reiserfs used to be a serious contender at one time...

but I stopped using it after a couple of problems I blamed on my ignorance and didn't bother investigating. Looks like those may not have been my fault :-)

...from http://hardware.slashdot.org/comments.pl?sid=538036&cid=23241212 :


ReiserFS isn't even a has-been file system, it's an almost-was, and was never a real contender for a top filesystem, no matter how much some users loved it.

Why wasn't it taken seriously by everyone?
- When it encountered problems, it crashed spectacularly. You didn't just lose a file or a block of a file, you lost entire trees and could get metadata instead of file data and vice versa.
- It lacked basic tools, like "dump"/"restore" or "freeze".
- The fsck rebuild process was a security nightmare. A user could craft a file with data that would appear to the fsck process to be metadata, and take over the system after a reboot. In typical arrogance, the solution was "don't reboot, then".
- It didn't support streams or compatible metadata, thus no Mac sharing or SELinux. SELinux in particular is a requirement for many big corporations right now, and not supporting it means no buy.

And, yes, the arrogance of the maintainer played a part too. But even with a much nicer guy running the show, it would not have been a serious contender for the throne.


firefox file-open speed and other gnome rants

If you've ever had to ask firefox to open a file from a directory with lots of files, and find that it takes forever, go to about:config and then set ui.allow_platform_file_picker to false!

Some of the other comments flowing off of http://lwn.net/SubscriberLink/278995/ae9fdab7c07b90d6/ are worth reading, from the point of view of a guy like me, who doesn't like Gnome.  Here are a few choice extracts, with URLs:

http://lwn.net/Articles/279398/ - My prolonged exposure to GNOME has resulted in apathy: I don't care about the desktop settings anymore. I guess it's inevitable. To caricaturize: if I like a setting, it's almost certainly gone in the next release, so there's no point to set oneself for disappointment

http://lwn.net/Articles/279345/ - From the brief and unpleasant interactions I've had with GNOME developers, I would conclude that they do not like their users. Well, I voted with my feet. XFCE for me, and my kids independently chose KDE after trying GNOME and KDE.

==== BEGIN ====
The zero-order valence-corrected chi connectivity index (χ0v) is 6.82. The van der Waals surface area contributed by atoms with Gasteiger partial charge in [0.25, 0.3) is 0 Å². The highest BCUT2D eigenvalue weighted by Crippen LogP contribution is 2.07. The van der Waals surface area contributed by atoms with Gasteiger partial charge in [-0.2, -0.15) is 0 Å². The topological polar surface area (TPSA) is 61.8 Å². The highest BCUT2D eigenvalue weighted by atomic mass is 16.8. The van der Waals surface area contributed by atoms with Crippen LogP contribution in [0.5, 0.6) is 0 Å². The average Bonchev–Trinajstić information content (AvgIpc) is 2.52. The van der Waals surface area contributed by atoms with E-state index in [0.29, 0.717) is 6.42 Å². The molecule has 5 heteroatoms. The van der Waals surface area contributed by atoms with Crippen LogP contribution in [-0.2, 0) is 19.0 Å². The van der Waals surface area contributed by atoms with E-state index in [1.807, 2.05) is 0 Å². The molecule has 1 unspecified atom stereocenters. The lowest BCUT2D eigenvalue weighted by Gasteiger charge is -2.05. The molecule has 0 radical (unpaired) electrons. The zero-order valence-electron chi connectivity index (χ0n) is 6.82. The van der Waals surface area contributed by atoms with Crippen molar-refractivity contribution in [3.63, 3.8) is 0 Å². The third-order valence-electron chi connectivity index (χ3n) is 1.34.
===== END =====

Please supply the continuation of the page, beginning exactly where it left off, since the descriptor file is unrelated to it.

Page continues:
http://lwn.net/Articles/279449/ - [...]if you're not part of the GNOME Universe, you may as well not exist, which is the most objectionable aspect of GNOME anyway!

http://lwn.net/Articles/279420/ - I think they mostly like Microsoft's users, which is where a lot of the discontent comes from.  It's a lot easier to keep make-believe users that you don't really have happy than it is to please the ones that are actually using the software. As a result, features are added (and removed) that no-one actually requested.

And finally, an *excellent* analysis of why Nautilus is such a bad idea (or at least seems to have been done from the developers' point of view rather than the users'): http://lwn.net/Articles/279344/ (though this sort of stuff probably happens in KDE also, maybe to a lesser degree)


(security) Guarding the guardians: a story of PGP key ring theft


Nice article demonstrating the need to keep private keys on a device rather than on your hard disk! But apart from that, it also demonstrates a non-targeted attack can start focusing into a targeted attack. Without manual intervention.


I also like this quote: "When we use strong encryption, attackers will not try to "break" that encryption. They will move to the endpoints to steal the keys that are used to encrypt it. Ensure sufficient security is implemented on key storage."

linux kernel development

"How Fast it is Going, Who is Doing It, What They are Doing, and Who is Sponsoring It"


Good article.  Seems long, but has nice graphs that are actually understandable; makes for easy reading.

Amazing numbers...